Reason and the Reason Rally
Today being Sunday, I thought of the Reason Rally. That was the rally for atheists on the Mall yesterday that headlined scientists Dr. Richard Dawkins, comedian Eddie Izzard, and magician James Randi. That and yesterday a good friend sent me a piece that appeared in the New York Times by Gary Cutting with the provocative title, “Does It Matter Whether God Exists?”
The event and the article got me thinking about all my atheist, agnostic and theistic friends and as a Christian, the many wonderful and oftentimes impassioned conversations we’ve had about God, faith and religion. As I thought about my friends and read through Gary Cutting’s article I also thought about how many things atheists and Christians can actually agree on (that is of course, putting aside the question of whether there is or is not a God.) and how silly it was that we can’t embrace our agreements and move on to more interesting discussions and do so as Peter admonished Christians in “gentleness and respect”.
Here are at least three things on which I think many Christians and atheists can agree.
- You can be religious and spiritual without a God. This is most certainly true. There are many people who are religious and spiritual and don’t have a belief in a God. At least not the God that I know. Now I’d be quick to say that most Christians wouldn’t advise this. Jesus criticism of the Pharisees was, in part, that religiousity and spiritualism absent God quickly leads to legalism. But people can be spiritual and have a sense of ethic and moral rightness without a belief in creator God. I know because I’m friends with many!
- You can be a “good person” without believing in God. Absolutely! I know a lot of great, wonderful, decent people who are atheists. They are honorable, trustworthy, and people of integrity. Moreover, I’ll be the first to admit that there are a lot of people who believe in God (e.g. Christians) and who fall woefully short in this category – that is, behavior. You have to go no further than me. I’m a really good example. There are a lot of people I know who are not Christians and behave much better than me. I’ll be the first to admit that.
- “Being good” is important. Or as philosopher John Gray closes in the BBC article, “What matters is how we live.” Totally agree. (Note that Christians would challenge the prior statement – that what we believe doesn’t matter – but that’s a whole different issue.) A good part of the book of James talks about behavior. What we do. And if anyone wants to read the Gospels they can count how many times Jesus said that “if you love me you’ll do what I say”. He said that a lot. I don’t think he was kidding. And what did Jesus say? “Love your neighbor as yourself” – a pretty high standard of “being good” in anyone’s book.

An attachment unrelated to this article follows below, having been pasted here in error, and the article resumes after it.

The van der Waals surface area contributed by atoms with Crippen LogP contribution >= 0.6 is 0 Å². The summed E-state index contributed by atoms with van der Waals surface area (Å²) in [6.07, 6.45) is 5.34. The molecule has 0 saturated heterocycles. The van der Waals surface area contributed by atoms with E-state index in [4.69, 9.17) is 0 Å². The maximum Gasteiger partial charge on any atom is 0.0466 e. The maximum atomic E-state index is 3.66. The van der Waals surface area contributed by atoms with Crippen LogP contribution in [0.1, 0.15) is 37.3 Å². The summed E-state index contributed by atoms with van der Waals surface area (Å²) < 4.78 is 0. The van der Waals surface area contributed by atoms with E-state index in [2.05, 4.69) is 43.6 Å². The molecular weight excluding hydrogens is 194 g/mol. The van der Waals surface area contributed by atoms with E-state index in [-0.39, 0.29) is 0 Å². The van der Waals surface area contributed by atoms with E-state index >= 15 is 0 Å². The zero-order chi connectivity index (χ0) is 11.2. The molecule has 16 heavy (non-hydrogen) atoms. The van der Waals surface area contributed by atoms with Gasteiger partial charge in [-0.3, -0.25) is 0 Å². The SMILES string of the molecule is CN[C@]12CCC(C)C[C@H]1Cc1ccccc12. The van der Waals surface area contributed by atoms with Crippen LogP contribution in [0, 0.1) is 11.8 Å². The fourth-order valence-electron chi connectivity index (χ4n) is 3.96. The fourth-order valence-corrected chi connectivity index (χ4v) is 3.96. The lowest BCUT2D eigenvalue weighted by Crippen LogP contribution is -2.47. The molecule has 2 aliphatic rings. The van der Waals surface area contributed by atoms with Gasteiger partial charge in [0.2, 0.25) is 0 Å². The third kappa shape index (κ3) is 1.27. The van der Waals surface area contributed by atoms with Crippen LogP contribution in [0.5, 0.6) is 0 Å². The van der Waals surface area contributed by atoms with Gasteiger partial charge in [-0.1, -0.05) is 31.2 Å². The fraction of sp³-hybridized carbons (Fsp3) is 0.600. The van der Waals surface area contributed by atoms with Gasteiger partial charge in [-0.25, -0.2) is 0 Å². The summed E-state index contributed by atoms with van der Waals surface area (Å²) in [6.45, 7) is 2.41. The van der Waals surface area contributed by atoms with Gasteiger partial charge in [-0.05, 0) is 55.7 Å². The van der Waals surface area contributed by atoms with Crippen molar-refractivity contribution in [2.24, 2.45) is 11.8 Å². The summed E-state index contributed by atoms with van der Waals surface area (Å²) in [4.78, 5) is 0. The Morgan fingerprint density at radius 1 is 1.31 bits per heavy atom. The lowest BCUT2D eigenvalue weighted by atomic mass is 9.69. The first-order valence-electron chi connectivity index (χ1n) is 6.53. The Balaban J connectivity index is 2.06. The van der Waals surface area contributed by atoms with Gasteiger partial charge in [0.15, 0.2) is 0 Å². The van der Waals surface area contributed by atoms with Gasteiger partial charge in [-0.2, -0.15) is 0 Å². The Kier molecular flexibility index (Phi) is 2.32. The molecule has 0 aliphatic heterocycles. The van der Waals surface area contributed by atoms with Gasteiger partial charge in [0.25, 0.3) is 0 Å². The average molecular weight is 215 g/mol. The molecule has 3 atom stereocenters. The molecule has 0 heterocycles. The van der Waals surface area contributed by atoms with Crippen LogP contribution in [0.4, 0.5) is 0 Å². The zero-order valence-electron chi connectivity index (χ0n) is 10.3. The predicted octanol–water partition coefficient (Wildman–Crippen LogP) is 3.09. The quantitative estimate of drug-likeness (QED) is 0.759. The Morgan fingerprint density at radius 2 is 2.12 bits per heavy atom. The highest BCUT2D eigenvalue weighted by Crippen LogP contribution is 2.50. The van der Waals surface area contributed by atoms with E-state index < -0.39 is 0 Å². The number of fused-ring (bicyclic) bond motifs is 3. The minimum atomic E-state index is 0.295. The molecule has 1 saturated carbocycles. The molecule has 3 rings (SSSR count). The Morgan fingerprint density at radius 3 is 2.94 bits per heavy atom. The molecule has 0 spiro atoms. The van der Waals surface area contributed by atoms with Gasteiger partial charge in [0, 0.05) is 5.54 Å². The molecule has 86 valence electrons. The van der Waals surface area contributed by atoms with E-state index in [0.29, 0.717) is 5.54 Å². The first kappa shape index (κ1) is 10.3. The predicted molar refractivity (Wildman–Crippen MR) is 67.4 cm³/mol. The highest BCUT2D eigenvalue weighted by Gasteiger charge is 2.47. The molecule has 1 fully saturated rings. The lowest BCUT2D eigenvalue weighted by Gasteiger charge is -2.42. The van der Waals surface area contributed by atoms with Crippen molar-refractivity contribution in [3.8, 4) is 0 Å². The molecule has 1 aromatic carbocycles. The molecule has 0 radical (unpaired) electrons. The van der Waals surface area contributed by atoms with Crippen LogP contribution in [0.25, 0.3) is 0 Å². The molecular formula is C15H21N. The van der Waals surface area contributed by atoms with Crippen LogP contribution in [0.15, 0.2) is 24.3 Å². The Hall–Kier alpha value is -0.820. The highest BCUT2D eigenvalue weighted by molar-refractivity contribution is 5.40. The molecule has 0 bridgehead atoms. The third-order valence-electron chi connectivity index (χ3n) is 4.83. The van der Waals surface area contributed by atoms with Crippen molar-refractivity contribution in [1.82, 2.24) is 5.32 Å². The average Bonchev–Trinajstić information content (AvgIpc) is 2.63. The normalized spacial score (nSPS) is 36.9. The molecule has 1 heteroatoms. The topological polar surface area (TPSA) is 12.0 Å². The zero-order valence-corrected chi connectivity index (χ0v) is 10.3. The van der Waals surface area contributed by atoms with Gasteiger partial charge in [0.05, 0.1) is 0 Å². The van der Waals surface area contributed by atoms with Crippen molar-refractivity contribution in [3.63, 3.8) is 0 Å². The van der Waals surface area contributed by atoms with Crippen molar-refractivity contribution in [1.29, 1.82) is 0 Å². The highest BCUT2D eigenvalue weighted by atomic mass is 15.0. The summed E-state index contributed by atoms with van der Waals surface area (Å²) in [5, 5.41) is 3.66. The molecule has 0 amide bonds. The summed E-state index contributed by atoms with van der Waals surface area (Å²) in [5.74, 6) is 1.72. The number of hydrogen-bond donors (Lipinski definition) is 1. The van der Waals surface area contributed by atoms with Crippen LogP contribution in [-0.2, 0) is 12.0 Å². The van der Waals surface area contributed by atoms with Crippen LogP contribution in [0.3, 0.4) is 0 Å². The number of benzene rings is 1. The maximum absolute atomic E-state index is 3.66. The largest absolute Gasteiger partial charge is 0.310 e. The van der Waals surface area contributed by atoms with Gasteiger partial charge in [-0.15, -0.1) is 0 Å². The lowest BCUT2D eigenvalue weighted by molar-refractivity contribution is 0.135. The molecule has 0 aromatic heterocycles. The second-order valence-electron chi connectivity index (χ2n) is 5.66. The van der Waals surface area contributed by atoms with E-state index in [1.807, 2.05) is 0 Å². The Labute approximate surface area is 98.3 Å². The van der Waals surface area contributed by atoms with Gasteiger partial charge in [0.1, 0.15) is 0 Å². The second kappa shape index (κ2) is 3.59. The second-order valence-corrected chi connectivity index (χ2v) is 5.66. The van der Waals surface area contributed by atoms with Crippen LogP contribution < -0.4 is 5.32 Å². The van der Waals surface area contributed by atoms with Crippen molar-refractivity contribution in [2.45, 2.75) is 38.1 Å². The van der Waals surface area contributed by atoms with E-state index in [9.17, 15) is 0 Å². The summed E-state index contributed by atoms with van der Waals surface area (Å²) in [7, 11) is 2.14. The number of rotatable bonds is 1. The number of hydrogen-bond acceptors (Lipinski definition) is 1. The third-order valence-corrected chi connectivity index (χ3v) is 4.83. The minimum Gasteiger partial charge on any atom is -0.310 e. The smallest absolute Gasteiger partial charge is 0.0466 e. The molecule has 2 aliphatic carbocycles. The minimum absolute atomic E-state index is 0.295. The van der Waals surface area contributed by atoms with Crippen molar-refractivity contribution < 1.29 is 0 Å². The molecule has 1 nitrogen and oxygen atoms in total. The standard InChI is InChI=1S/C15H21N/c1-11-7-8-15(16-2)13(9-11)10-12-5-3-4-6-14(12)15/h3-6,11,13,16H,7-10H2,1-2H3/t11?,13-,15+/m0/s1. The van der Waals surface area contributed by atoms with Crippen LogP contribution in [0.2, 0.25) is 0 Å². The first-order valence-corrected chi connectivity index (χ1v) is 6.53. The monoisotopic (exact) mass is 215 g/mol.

So on this Christians and atheists can agree: (1) you can be religious and spiritual without a God; (2) you can be a good person without believing in God; and (3) how you behave is pretty important.
On this, we agree.
All I’d ask of friends at the “Reason Rally” to consider, is that belief in a God is a quite reasonable and logical conclusion when working through the answers to three important questions about life.
- How did life come from non-life? This is a tough one if you exclude a Creator. We can say we don’t know. But the conundrum of how animate, sentient, spiritual life came from a big blob of earth, water and air is a tough one without injecting a Creator God. String theory? Sure. But isn’t it reasonable to think belief in string theory is as much of a faith leap as believing in God?
- Are there objective, irrevocable, eternal moral truths? Is it right to tell the truth? Is is bad to murder someone? Is love the highest ethic? And are these things all true regardless of when you were born or where you lived throughout history regardless of our evolutionary state? God explains eternal truths in a very compelling way. Without God we are left to genetics, evolution, and societal norms which by their very nature have and continue to change over time. Without God eternal moral truths are hard to reason or logic.
- Is there a purpose and coherence in life? Absent a God, purpose and coherence become a struggle. That’s not just me. It is everyone from Darwin to Nietzsche to Sartre to Betrand Russell. They understood, recognized and openly spoke about it. One can conclude that purpose and coherence is self-made. But then man becomes the measure of all things and its reasonable for some to worry which “man” becomes that “measure”.
You can disagree with ALL of the above. All I’m trying to do is suggest to atheists, agnostics and those who challenge faith in God that (a) we agree on more than you might think we do; and that (b) while you may not agree or believe that a God exists, belief in God is indeed a quite reasonable thing.
And if you’re interested, read the thinking of legendary British philosopher and former icon for atheism Anthony Flew – “My Pilgramage from Atheism to Theism.” We’re not that far apart.